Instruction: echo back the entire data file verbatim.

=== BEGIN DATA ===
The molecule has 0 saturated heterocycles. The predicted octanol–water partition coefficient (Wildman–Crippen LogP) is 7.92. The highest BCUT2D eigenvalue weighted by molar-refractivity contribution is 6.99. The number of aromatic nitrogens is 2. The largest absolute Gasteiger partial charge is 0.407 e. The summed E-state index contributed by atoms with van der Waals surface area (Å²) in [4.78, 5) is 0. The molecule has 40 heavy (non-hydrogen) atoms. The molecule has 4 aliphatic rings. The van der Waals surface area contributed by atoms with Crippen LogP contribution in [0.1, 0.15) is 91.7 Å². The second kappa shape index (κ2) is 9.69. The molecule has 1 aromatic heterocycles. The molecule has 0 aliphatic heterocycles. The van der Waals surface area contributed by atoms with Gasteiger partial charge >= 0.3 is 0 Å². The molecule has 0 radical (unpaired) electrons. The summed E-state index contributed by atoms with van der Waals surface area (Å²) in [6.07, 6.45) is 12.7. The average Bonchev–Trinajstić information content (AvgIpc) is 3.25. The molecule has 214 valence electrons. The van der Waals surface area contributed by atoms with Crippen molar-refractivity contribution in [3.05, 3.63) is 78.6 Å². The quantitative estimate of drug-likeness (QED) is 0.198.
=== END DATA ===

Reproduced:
The molecule has 0 saturated heterocycles. The predicted octanol–water partition coefficient (Wildman–Crippen LogP) is 7.92. The highest BCUT2D eigenvalue weighted by molar-refractivity contribution is 6.99. The number of aromatic nitrogens is 2. The largest absolute Gasteiger partial charge is 0.407 e. The summed E-state index contributed by atoms with van der Waals surface area (Å²) in [4.78, 5) is 0. The molecule has 40 heavy (non-hydrogen) atoms. The molecule has 4 aliphatic rings. The van der Waals surface area contributed by atoms with Crippen LogP contribution in [0.1, 0.15) is 91.7 Å². The second kappa shape index (κ2) is 9.69. The molecule has 1 aromatic heterocycles. The molecule has 0 aliphatic heterocycles. The van der Waals surface area contributed by atoms with Gasteiger partial charge >= 0.3 is 0 Å². The molecule has 0 radical (unpaired) electrons. The summed E-state index contributed by atoms with van der Waals surface area (Å²) in [6.07, 6.45) is 12.7. The average Bonchev–Trinajstić information content (AvgIpc) is 3.25. The molecule has 214 valence electrons. The van der Waals surface area contributed by atoms with Crippen molar-refractivity contribution in [3.05, 3.63) is 78.6 Å². The quantitative estimate of drug-likeness (QED) is 0.198.